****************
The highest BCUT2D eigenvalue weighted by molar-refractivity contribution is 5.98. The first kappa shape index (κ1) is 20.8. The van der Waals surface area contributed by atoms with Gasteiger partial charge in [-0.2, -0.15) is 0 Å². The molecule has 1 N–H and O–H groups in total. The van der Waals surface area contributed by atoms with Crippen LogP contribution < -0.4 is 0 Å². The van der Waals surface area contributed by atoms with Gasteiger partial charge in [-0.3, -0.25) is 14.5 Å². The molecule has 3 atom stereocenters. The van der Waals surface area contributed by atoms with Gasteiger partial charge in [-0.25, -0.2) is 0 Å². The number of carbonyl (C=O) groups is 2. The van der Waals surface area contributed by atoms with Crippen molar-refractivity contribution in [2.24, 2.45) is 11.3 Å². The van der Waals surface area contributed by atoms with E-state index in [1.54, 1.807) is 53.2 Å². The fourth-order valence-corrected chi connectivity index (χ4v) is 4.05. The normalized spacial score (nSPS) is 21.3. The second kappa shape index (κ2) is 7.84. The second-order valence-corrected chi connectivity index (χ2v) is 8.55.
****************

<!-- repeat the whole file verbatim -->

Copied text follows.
The highest BCUT2D eigenvalue weighted by molar-refractivity contribution is 5.98. The first kappa shape index (κ1) is 20.8. The van der Waals surface area contributed by atoms with Gasteiger partial charge in [-0.2, -0.15) is 0 Å². The molecule has 1 N–H and O–H groups in total. The van der Waals surface area contributed by atoms with Crippen LogP contribution < -0.4 is 0 Å². The van der Waals surface area contributed by atoms with Gasteiger partial charge in [-0.3, -0.25) is 14.5 Å². The molecule has 3 atom stereocenters. The van der Waals surface area contributed by atoms with Gasteiger partial charge in [-0.25, -0.2) is 0 Å². The number of carbonyl (C=O) groups is 2. The van der Waals surface area contributed by atoms with Crippen molar-refractivity contribution in [2.24, 2.45) is 11.3 Å². The van der Waals surface area contributed by atoms with E-state index in [1.54, 1.807) is 53.2 Å². The fourth-order valence-corrected chi connectivity index (χ4v) is 4.05. The normalized spacial score (nSPS) is 21.3. The second kappa shape index (κ2) is 7.84. The second-order valence-corrected chi connectivity index (χ2v) is 8.55.